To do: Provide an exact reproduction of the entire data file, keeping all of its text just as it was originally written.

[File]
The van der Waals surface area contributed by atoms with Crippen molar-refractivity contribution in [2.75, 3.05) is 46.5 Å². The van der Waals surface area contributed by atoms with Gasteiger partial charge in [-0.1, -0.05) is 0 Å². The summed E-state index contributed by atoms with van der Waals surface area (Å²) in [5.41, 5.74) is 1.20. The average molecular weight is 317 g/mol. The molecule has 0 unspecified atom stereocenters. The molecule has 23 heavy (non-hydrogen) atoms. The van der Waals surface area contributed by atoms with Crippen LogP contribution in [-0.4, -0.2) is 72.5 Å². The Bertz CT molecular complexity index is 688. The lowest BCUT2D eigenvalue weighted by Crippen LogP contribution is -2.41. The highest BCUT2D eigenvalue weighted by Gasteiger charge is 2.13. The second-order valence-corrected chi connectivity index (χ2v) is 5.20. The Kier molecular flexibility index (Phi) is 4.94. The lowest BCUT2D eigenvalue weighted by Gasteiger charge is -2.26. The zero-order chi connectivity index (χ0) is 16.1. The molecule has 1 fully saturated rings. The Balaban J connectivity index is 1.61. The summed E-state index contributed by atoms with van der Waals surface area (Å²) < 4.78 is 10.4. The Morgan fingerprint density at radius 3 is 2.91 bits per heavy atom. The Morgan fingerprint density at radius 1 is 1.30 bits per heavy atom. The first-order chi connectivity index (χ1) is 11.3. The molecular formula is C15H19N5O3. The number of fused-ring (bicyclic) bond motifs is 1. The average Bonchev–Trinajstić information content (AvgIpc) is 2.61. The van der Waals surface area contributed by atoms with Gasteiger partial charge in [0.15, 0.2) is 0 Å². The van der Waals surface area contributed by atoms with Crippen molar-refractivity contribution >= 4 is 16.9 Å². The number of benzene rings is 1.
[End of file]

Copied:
The van der Waals surface area contributed by atoms with Crippen molar-refractivity contribution in [2.75, 3.05) is 46.5 Å². The van der Waals surface area contributed by atoms with Gasteiger partial charge in [-0.1, -0.05) is 0 Å². The summed E-state index contributed by atoms with van der Waals surface area (Å²) in [5.41, 5.74) is 1.20. The average molecular weight is 317 g/mol. The molecule has 0 unspecified atom stereocenters. The molecule has 23 heavy (non-hydrogen) atoms. The van der Waals surface area contributed by atoms with Crippen LogP contribution in [-0.4, -0.2) is 72.5 Å². The Bertz CT molecular complexity index is 688. The lowest BCUT2D eigenvalue weighted by Crippen LogP contribution is -2.41. The highest BCUT2D eigenvalue weighted by Gasteiger charge is 2.13. The second-order valence-corrected chi connectivity index (χ2v) is 5.20. The Kier molecular flexibility index (Phi) is 4.94. The lowest BCUT2D eigenvalue weighted by Gasteiger charge is -2.26. The zero-order chi connectivity index (χ0) is 16.1. The molecule has 1 fully saturated rings. The Balaban J connectivity index is 1.61. The summed E-state index contributed by atoms with van der Waals surface area (Å²) < 4.78 is 10.4. The Morgan fingerprint density at radius 3 is 2.91 bits per heavy atom. The Morgan fingerprint density at radius 1 is 1.30 bits per heavy atom. The first-order chi connectivity index (χ1) is 11.3. The molecular formula is C15H19N5O3. The number of fused-ring (bicyclic) bond motifs is 1. The average Bonchev–Trinajstić information content (AvgIpc) is 2.61. The van der Waals surface area contributed by atoms with Gasteiger partial charge in [0.15, 0.2) is 0 Å². The van der Waals surface area contributed by atoms with Crippen molar-refractivity contribution >= 4 is 16.9 Å². The number of benzene rings is 1.